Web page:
Djooly Jeune, the Haiti teen who is battling Burkitt’s lymphoma in a poverty-stricken country where there are few treatment options for cancer, began a new round of chemotherapy Tuesday just as two of the country’s leading cancer treatment programs have agreed to collaborate on future pediatric cases.

“We are working on [an agreement] with Nos Petits Frères et Sœurs to take care of Djooly and the many Djoolys who are coming our way,” said Loune Viaud, executive director of Zanmi Lasante, the Haitian medical nonprofit that runs the University Hospital of Mirebalais, where Jeune has been hospitalized since Dec. 2.

Nos Petits Frères et Sœurs, French for “Our Little Brothers and Sisters,” is the nonprofit that runs St. Damien Pediatric Hospital in metropolitan Port-au-Prince, where Haiti’s only childhood cancer program is housed.

Diagnosed in May with advanced cancer, Jeune, now 18, spent eight months struggling to get treatment in a broken Haitian healthcare system with poorly trained doctors, limited chemotherapy options and treatment that is many hours away on a public bus.

When his tumor failed to respond to chemo and began growing again aggressively in November, none of the medical professionals Jeune saw, including nurses at a wound care center in Port-au-Prince where he went at least twice a week to change his bandages, noticed that the large mass had ruptured and had become infected.

Jeune’s plight was chronicled last month in the Miami Herald’s Cancer in Haiti series, along with that of Djonsly Alcin, another Haitian teen who was fortunate enough to come to South Florida, where he’s being treated for free by Baptist Health South Florida for an advanced brain tumor. The project was produced in partnership with the Pulitzer Center for Crisis Reporting.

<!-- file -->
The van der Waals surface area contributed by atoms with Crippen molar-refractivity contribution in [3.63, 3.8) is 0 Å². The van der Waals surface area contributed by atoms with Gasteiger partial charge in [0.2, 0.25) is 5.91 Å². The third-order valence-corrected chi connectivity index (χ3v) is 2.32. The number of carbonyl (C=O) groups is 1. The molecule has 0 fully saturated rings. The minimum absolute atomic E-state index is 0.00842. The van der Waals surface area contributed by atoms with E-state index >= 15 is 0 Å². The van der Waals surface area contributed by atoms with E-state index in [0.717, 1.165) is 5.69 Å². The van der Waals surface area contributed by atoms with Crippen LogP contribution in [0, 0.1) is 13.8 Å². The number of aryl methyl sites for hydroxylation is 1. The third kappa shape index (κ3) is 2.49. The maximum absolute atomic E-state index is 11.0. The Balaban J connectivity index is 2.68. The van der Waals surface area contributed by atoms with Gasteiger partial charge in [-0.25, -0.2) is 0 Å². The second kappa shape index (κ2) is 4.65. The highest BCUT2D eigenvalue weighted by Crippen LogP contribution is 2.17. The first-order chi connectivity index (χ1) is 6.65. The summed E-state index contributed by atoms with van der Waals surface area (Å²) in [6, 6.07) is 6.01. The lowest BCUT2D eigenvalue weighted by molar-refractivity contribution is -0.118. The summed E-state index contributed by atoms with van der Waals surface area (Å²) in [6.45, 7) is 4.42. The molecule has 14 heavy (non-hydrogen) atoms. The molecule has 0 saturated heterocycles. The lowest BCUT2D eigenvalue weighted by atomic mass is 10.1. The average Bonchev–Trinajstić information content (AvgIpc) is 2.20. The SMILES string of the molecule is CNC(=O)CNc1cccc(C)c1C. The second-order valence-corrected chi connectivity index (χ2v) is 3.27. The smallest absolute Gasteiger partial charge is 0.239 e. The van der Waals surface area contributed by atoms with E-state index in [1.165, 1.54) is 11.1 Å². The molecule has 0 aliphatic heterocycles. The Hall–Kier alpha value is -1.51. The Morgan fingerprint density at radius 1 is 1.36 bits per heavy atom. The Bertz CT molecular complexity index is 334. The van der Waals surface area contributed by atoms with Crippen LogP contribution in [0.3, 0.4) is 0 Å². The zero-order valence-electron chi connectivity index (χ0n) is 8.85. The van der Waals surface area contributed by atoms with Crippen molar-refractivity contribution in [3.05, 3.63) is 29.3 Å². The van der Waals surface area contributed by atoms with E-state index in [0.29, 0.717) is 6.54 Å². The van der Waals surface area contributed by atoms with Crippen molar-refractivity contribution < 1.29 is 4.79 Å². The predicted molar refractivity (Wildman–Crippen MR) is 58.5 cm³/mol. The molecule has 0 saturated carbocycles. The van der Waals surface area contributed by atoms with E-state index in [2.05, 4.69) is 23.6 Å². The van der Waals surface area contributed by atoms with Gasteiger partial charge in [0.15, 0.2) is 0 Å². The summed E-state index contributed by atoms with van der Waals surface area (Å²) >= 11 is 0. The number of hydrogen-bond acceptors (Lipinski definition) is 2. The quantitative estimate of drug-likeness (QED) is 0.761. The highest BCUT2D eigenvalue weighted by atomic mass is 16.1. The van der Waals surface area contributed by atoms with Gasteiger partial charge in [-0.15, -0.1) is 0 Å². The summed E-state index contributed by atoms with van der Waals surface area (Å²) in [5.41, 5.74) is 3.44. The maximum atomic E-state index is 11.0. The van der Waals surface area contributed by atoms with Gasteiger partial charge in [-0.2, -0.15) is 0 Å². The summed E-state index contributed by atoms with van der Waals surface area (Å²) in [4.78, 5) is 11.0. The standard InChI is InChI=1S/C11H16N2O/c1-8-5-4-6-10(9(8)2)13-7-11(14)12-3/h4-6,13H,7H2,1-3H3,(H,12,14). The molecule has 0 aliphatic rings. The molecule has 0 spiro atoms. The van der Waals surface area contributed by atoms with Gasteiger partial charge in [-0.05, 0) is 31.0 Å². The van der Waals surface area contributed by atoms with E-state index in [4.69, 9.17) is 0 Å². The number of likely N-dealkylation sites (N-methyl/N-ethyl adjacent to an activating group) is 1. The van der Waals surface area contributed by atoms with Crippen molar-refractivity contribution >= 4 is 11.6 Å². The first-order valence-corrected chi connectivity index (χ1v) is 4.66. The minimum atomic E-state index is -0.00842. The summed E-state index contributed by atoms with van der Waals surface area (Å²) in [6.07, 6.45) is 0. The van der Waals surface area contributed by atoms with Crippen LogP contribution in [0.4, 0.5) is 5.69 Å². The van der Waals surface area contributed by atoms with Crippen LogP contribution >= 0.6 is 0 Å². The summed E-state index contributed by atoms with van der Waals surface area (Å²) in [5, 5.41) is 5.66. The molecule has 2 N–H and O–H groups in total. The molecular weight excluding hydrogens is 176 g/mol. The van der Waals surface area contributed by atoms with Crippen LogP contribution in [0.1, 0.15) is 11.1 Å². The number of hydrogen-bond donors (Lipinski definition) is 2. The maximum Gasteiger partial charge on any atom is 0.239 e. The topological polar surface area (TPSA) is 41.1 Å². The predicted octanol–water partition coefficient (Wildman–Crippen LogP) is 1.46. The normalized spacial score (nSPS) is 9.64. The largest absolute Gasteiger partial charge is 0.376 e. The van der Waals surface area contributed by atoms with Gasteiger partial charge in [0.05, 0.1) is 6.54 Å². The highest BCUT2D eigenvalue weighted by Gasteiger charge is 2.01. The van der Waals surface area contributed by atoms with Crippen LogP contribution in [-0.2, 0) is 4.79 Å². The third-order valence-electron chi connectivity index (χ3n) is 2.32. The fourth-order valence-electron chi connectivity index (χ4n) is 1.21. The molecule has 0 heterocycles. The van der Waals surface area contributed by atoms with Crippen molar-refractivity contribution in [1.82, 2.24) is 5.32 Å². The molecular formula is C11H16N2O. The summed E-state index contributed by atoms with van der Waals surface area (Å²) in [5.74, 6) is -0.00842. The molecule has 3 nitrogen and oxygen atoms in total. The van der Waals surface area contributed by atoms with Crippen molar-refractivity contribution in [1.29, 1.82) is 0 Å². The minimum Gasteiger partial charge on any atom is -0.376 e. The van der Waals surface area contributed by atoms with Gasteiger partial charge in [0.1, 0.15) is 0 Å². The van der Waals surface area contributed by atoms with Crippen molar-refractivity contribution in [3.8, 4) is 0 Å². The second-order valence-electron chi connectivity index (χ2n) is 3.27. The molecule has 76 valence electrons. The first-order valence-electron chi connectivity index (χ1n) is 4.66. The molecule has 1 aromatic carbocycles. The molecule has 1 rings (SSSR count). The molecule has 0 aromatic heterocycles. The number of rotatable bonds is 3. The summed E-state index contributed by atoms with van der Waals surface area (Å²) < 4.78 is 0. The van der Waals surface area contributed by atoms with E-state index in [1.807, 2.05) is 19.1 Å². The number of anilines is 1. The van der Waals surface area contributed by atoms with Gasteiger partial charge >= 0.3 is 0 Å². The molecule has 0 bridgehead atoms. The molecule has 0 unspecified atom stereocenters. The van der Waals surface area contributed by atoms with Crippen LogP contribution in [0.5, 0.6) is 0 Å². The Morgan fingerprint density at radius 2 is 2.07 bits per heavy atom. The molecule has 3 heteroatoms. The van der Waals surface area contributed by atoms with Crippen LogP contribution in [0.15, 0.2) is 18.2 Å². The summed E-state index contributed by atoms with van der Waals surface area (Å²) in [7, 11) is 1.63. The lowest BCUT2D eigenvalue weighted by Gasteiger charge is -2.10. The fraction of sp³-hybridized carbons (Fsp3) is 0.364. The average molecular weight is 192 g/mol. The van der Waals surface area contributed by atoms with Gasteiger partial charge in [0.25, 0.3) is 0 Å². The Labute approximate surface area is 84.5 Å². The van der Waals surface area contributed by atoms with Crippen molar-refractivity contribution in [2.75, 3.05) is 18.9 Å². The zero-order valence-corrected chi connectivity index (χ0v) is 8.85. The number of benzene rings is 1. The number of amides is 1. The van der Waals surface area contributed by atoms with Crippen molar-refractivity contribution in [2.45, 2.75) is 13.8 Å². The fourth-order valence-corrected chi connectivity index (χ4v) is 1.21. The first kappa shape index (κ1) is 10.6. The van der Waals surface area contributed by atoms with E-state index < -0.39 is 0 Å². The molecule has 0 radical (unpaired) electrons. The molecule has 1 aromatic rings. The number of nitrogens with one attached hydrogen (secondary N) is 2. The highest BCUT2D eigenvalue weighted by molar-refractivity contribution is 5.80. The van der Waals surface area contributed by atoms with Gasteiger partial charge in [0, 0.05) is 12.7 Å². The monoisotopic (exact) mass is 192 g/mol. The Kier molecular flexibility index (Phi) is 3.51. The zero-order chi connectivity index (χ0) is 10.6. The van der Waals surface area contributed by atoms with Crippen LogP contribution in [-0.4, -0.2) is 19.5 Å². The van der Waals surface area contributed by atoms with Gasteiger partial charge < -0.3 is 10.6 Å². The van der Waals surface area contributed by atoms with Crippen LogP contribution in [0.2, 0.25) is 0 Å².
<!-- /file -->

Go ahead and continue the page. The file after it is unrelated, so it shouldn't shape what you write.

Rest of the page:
In a country where there are only 10 pediatric hospital beds devoted to cancer — and those who have the disease often are shunned — Jeune’s case had come to illustrate how the poor and powerless pay the price in Haiti for the reluctance of the country’s leaders to invest in their medical system.

Today, it’s also illustrating a new opportunity for Haitian doctors to collaborate on complex childhood cancer cases.

“There are many Djoolys who are dying and we don’t even know them,” said Dr. Pascale Yola Gassant, Haiti’s leading pediatric oncologist who in 2004 founded the childhood cancer program at St. Damien.

After initially turning down Jeune’s case because at 17 he was too old for St. Damien — the hospital treats children up to age 14 — Gassant decided to not only lend her expertise to his care at the University Hospital of Mirebalais, but help the teaching hospital better equip its oncology center to treat similar cases among Haiti’s 11 million inhabitants.

“It’s the debut of a collaboration that will allow us to start to care for those who are between the ages of 15 and 21 with cancer,” Gassant said.

She noted that with 35 percent or 3.85 million of Haiti’s population under the age of 15, the country can expect to see hundreds of new childhood cancer cases annually.

But with only a limited number of pediatric cancer beds for the whole country, and an age limitation at St. Damien, many of these children, especially those between the ages of 15 and 21, will have no place to go.

“If they go to Mirebalais, which isn’t prepared for them, they get treated as adults. But adult treatment plans do not work for children,” Gassant said.

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